Jiandong Lu, managing director, J.P. Morgan investment bank, China team, first joined the firm 10 years ago as an associate, before working her way up. Going into i-banking was a mid-career switch for Lu, who previously worked in the civil service and the insurance sector in Beijing.
Q: Was banking what you always envisioned yourself doing?
A: Not really. I first worked as a translator for the Chinese government for three years, before working as a senior representative at the John Hancock Life Insurance Company in Beijing for another five years.
I then decided to do my MBA at the Wharton School of Business in the US in 1999. My experience there gave me a different perspective on my career, as I didn’t have a particular career in mind then. On campus, I got to speak to investment bankers and it seemed like an interesting career option.
I did a lot of research and realised the job would give me a lot of exposure to different clients and sectors. It would also mean constant learning. So I decided to give it a try and was lucky enough to be offered a position with J.P. Morgan in 2001.
Q: What has the experience been like so far?
A: It’s been 10 years and I’m still very excited and enjoy the job a lot. I’m a people person, so I enjoy working with clients and developing close relationships with them.
I’m also results-driven so I like seeing results and closing deals – whether it’s IPOs or origination deals. [Lu was part of the team that led ZhengTong Auto’s US$500m Hong Kong IPO in December 2010. She has also worked on numerous M&A transactions for blue chip clients such as the Cosco Group.]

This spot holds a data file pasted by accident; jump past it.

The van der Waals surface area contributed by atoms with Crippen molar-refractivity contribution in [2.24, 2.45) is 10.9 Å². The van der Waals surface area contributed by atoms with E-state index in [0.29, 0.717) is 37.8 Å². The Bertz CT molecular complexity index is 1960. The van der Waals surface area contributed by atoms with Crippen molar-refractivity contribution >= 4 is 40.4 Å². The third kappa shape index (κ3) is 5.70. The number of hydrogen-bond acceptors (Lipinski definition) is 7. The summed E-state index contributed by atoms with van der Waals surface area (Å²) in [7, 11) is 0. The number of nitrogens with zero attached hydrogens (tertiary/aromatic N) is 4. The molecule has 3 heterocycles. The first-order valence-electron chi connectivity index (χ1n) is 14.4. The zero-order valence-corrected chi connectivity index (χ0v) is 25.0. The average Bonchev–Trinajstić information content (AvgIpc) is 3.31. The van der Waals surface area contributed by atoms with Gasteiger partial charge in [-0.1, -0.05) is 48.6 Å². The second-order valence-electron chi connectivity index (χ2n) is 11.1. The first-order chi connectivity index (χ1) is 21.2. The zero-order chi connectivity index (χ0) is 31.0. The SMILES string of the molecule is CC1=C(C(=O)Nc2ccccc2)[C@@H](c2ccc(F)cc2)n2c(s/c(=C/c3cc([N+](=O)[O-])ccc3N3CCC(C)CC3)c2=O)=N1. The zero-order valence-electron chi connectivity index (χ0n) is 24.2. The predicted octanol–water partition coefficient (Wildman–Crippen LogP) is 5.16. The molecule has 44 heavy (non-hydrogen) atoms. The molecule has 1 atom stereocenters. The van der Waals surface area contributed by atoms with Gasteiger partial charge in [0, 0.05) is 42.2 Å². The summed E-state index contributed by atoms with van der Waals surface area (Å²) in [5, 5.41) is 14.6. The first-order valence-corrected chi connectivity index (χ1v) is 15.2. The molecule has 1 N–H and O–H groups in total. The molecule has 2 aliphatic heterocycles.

It’s also interesting to see how we add value to the clients. When you provide them with the right solutions, you see yourself having value in helping your client develop their business.
Q: What is your advice to women who want to become senior investment bankers?
A: First of all you need to make sure that you really like this job – whether it fits in with your interests and personality. Investment banking isn’t for everyone. You need to tough out the long hours and the challenges. There are also some sacrifices on your personal life and interests. Follow your heart because it’s only when you enjoy something that you realise it’s worth it.
Of course, family support is critical. I’m a mother of two boys, four and eight, and when they were younger, my parents and husband helped me a lot by looking after them. There were times as a junior banker when I would not see my children often because I was traveling all the time. Now I have better control of my time.
I think women, especially junior bankers, need to strike some kind of balance. While they shouldn’t push back work, they should share with their seniors the kind of issues they face. For instance they may need time to go to the gym or to spend time with their families.
Q: You were a junior resource manager for Asia Pacific (ex Japan and Australia) at one stage, what was your favorite question to ask candidates?
A: The question I always asked is “Why investment banking?”. I would expect the candidate to show me passion for the role. I also look out for candidates with leadership skills and who are hungry to learn. That’s something very critical.
Q: What’s an immediate turnoff for you?
A: We have always gone to Ivy League schools to recruit candidates. Some of them are really smart, but what’s a turnoff is when I meet candidates who talk big but can’t focus on the details.
At the end of the day, no matter how smart you are, as an entry-level banker you have to start with the basics: proof reading and pitch book formatting. These tasks seem trivial and tedious, requiring little intelligence, but you need to have the right attitude to start off in this industry.